The only significant industries (other than traditional electrician and plumbing-type trades) left in the US where the non-college educated can get a decent crack at a family-sustaining job are fuel-supply chain (oil & natural gas especially) or construction, and it is true those jobs do not abound in the Northeast generally (unlike, say, TX, LA or ND), though fracking may make inroads (NY is having a big debate over that, and Gov Cuomo has his views….). I just wanted to balance the implication that Kodak’s demise has left Rochester as a smaller Detroit – it hasn’t. Time spent mourning the past won’t fix the future. Rochester’s biggest unsolved problem is that it remains highly segregated and its ghetto is NY State’s most violent on a per capita basis, IIRC; but, because of the high degree of segregation, you might have a hard time knowing it if you’re elsehwere in the metro area, it seems.

      • Todd says:

        I can agree with that. How would a “Pope Francis bishop” address this kind of thing? That would be my question. How does one move beyond bitterness and conservatism (in the worst sense of the term) and begin to press for real change?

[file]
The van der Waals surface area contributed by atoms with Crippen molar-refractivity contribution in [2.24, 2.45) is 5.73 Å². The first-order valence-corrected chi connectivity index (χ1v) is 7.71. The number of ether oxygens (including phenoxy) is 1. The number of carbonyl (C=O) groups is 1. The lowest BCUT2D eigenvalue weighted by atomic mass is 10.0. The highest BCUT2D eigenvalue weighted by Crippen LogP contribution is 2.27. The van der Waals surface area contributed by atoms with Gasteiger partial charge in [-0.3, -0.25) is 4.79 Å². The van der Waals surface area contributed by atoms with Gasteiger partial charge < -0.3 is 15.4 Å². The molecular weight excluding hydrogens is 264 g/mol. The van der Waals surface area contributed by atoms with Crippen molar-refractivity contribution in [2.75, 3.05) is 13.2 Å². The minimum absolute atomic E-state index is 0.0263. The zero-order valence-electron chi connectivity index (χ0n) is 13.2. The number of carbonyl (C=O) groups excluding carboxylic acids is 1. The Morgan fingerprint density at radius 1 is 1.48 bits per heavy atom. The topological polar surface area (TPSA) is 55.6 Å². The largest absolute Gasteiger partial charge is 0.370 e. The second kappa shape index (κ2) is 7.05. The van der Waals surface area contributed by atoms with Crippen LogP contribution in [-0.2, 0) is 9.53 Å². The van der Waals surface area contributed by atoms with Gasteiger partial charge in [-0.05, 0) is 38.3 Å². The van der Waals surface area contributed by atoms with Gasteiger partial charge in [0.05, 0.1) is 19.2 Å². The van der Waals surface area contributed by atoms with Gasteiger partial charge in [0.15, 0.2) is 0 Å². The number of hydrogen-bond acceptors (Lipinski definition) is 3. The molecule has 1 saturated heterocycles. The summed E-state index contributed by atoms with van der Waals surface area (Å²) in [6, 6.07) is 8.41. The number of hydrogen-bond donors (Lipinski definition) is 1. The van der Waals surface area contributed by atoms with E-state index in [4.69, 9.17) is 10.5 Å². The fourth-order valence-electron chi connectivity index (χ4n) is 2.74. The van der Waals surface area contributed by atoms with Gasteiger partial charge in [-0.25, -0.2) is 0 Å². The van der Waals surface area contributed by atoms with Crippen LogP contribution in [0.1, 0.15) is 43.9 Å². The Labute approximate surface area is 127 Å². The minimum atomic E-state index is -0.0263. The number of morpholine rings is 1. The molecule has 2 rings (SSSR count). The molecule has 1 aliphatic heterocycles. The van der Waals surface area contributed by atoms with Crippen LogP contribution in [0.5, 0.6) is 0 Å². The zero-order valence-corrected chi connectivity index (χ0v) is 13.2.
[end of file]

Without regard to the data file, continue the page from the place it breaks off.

Bishop Sheen caught huge amounts of flak in the late 60’s not only for his opposition to the Vietnam War, but also (maybe especially) for his advocacy for inner city parishes and their efforts to reach out to the black community. People in Rochester sure didn’t know what they were getting: instead of a media figure, an advocate for societal justice the rest of the US Church wouldn’t chafe against for another decade or more.

      • Liam says: